Italy intends to deploy several ships in Libyan waters by the end of August to combat human trafficking and stem a huge influx of immigrants, a government source said on Thursday.
A mission plan should be brought to the Cabinet for approval on Friday, and the necessary parliamentary vote to endorse it may be held next week, the source said.
“The exact number of ships and sailors is still being worked out,” said the source. If parliament approves, the mission might begin by the end of August, he said.
Amid mixed signals from Tripoli over whether Libya would allow the deployment, Prime Minister Paolo Gentiloni met with military chiefs and ministers on Thursday to discuss “security, immigration and the Libyan situation”, according to a statement.
Some 600,000 migrants have reached Italy by sea from North Africa since 2014, making immigration a potent political issue and putting the country under increasing pressure to manage the new arrivals.
Most have embarked from Libya, where people smugglers operate with impunity in the turmoil that has gripped the country since the fall of Muammar Gaddafi in 2011.
Gentiloni told reporters the mission was “a possible turning point”.
Details of the plan will be presented to parliament on Tuesday, he said.
In a letter sent on Sunday that Gentiloni outlined on Wednesday, Libya’s U.N.-backed government in Tripoli invited Italian warships into its territorial waters. Libyan Prime Minister Fayez al-Serraj was in Italy for the announcement of the plan on Wednesday.
On Thursday, Gentiloni said he had spoken to several European “colleagues” who supported the mission. “It pleases me to know there is a lot of support in Europe to this new possibility,” he said.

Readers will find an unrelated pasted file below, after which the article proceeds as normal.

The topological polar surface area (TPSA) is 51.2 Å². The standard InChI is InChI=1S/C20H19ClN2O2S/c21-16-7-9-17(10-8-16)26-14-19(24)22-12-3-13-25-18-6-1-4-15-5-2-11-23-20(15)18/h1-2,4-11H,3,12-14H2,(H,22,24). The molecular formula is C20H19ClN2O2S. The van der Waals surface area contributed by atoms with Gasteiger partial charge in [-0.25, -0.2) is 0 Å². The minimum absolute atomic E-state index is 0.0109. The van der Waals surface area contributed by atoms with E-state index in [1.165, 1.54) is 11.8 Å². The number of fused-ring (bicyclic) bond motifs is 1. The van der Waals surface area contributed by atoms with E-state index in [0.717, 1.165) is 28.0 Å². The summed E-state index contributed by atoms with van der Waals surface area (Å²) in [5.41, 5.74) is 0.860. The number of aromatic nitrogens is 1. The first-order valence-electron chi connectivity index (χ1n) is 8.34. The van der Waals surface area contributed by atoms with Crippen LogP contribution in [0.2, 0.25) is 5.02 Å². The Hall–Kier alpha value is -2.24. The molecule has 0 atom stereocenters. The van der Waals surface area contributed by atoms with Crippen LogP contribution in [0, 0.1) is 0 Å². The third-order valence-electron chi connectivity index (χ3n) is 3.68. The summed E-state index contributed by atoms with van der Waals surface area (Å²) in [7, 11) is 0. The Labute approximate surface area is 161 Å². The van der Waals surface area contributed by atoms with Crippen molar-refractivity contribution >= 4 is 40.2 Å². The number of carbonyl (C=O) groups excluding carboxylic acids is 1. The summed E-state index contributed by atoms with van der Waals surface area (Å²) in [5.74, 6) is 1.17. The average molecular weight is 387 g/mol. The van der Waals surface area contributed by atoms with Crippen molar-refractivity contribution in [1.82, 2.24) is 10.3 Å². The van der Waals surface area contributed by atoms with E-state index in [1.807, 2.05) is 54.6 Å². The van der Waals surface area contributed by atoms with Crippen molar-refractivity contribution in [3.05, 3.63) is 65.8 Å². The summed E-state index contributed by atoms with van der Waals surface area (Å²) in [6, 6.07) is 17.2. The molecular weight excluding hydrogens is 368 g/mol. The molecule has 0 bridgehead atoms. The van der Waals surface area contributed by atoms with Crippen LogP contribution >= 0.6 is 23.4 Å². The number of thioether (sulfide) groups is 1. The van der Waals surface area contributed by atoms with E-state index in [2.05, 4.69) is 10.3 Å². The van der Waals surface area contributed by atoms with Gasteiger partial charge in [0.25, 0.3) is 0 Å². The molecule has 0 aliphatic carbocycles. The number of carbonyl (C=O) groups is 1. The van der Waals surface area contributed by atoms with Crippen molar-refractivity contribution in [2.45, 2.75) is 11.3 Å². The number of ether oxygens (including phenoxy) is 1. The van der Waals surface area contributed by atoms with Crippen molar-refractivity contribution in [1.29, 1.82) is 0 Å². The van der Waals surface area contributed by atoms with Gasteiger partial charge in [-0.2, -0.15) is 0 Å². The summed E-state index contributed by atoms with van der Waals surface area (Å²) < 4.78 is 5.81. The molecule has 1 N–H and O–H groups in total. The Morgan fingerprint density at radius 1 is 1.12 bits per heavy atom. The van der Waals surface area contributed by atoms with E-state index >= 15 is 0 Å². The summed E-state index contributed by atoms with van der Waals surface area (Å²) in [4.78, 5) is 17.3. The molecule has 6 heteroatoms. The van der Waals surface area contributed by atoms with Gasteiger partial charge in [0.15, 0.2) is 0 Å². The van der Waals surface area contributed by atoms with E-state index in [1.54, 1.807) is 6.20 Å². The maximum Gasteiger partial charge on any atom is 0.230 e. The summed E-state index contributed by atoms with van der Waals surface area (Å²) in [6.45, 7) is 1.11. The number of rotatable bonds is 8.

Despite Serraj’s visit, Libya’s presidential council in Tripoli on Thursday denied it had given permission for Italian forces to be in Libyan waters and warned sovereignty was a red line.
“What was agreed with Italy was the completion of the program supporting the coast guards to train and prepare them with armed capabilities and equipment for saving lives of migrants, and to confront criminal organizations,” it said.
“….National sovereignty is a red line that cannot be passed.”
The council gave no explanation for the conflicting positions. But Libya’s U.N.-backed presidential council is split and Serraj has struggled in a country where rival factions have steadily battled for control since Gaddafi’s fall.
In the past, officials have backtracked on statements that appear to impact Libya’s sovereignty, such as counter-terrorism cooperation, as they come under pressure from rivals at home.
Tripoli had in the past refused access to its waters to the European Union’s anti-trafficking sea mission Sophia since 2015, hobbling efforts to stop smugglers.
A command ship heading a flotilla of at least five smaller vessels and up to 1,000 sailors will be used in the mission, newspaper Corriere della Sera reported on Thursday. Planes, helicopters and drones will also be used, it said.
The rules of engagement, the area of coastline to be patrolled and the nature of cooperation with Libya’s security forces have yet to be defined, the source said.
One thing is clear: Italy wants migrants picked up by its ships – should the Libyan coastguard not be able to intervene directly – to be returned to Libya and not taken to Italy.
“This all makes sense only if we can limit the arrival of migrants in Italy,” the source said.
Migrants who reach international waters are brought to Italy because Libya is not considered safe for refugees, and returning them there would be a violation of international non-refoulement law.
Because the Libyan coastguard returns migrants to detention centers where they are held indefinitely in “inhuman” conditions, according to the United Nations, Italy wants U.N. agencies to bolster their presence there and to operate migrant camps that respect human rights, the source said.